Experimental evolution reveals sex-specific dominance for surviving bacterial infection in laboratory populations of Drosophila melanogaster
Cite this dataset
Prasad, N G et al. (2021). Experimental evolution reveals sex-specific dominance for surviving bacterial infection in laboratory populations of Drosophila melanogaster [Dataset]. Dryad. https://doi.org/10.5061/dryad.0cfxpnw30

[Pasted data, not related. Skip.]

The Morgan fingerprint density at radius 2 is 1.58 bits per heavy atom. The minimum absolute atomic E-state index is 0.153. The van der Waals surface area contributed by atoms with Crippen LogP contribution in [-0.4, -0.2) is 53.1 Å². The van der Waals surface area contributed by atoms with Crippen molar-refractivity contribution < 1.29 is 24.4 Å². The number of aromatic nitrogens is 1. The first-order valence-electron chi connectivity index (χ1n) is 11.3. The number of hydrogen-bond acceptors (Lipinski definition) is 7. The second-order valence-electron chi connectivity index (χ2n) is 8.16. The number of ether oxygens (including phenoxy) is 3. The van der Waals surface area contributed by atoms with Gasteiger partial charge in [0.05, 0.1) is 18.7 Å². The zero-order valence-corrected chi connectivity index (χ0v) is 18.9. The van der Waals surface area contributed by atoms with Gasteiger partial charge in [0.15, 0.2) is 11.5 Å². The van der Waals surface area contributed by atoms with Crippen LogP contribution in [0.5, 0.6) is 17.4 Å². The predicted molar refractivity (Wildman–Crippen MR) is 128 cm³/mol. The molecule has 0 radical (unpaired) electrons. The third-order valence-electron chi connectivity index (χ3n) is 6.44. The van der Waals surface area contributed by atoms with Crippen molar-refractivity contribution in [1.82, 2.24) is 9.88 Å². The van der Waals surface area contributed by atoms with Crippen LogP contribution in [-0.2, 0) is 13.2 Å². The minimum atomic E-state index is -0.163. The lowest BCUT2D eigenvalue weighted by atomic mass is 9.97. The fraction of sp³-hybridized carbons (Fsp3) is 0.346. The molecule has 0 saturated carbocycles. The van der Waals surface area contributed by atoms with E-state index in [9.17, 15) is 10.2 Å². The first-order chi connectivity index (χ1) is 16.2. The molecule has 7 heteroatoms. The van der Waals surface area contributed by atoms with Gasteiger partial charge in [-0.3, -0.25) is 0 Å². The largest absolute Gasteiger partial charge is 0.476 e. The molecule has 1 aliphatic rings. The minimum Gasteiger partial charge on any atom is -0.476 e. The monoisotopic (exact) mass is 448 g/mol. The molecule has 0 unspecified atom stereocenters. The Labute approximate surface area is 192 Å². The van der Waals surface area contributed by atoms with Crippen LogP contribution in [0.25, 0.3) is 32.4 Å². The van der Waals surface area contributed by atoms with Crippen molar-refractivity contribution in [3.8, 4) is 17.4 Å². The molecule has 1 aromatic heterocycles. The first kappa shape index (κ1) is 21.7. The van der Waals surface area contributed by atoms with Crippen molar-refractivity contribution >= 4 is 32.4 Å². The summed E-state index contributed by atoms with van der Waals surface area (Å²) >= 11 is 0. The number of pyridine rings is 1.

Males and females are subjected to distinct kinds of selection pressures, often leading to the evolution of sex-specific genetic architecture, an example being sex-specific dominance. Sex-specific dominance reversals (SSDRs), where alleles at sexually antagonistic loci are at least partially dominant in the sex they benefit, have been documented in Atlantic salmon, rainbow trout and beetles. Another interesting feature of many sexually reproducing organisms is the asymmetric inheritance pattern of X chromosomes, which often leads to distinct evolutionary outcomes on X chromosomes compared to autosomes. Examples include, the higher efficacy of sexually concordant selection on X chromosomes, and X chromosomes being more conducive to the maintenance of sexually antagonistic polymorphisms under certain conditions. Immunocompetence is a trait that has been extensively investigated for sexual dimorphism with growing evidence for sex-specific or sexually antagonistic variation. X chromosomes have been shown to harbour substantial immunity-related genetic variation in the fruit-fly, Drosophila melanogaster. Here, using interpopulation crosses and cytogenetic cloning, we investigated sex-specific dominance and the role of the X chromosome in improved post-infection survivorship of laboratory populations of D. melanogaster selected against pathogenic challenge by Pseudomonas entomophila. We could not detect any contribution of the X chromosome to the evolved immunocompetence of our selected populations as well as to within population variation in immunocompetence. However, we found strong evidence of sex-specific dominance related to surviving bacterial infection. Our results indicate that alleles that confer a survival advantage to the selected populations are, on average, partially dominant in females but partially recessive in males. This could also imply a sex-specific dominance reversal for overall fitness, given the putative evidence for sexually antagonistic selection affecting immunocompetence in Drosophila melanogaster. We also highlight sex-specific dominance as a potential mechanism of sex differences in immunocompetence, with population-level sex differences primarily driven by sex differences in heterozygotes.
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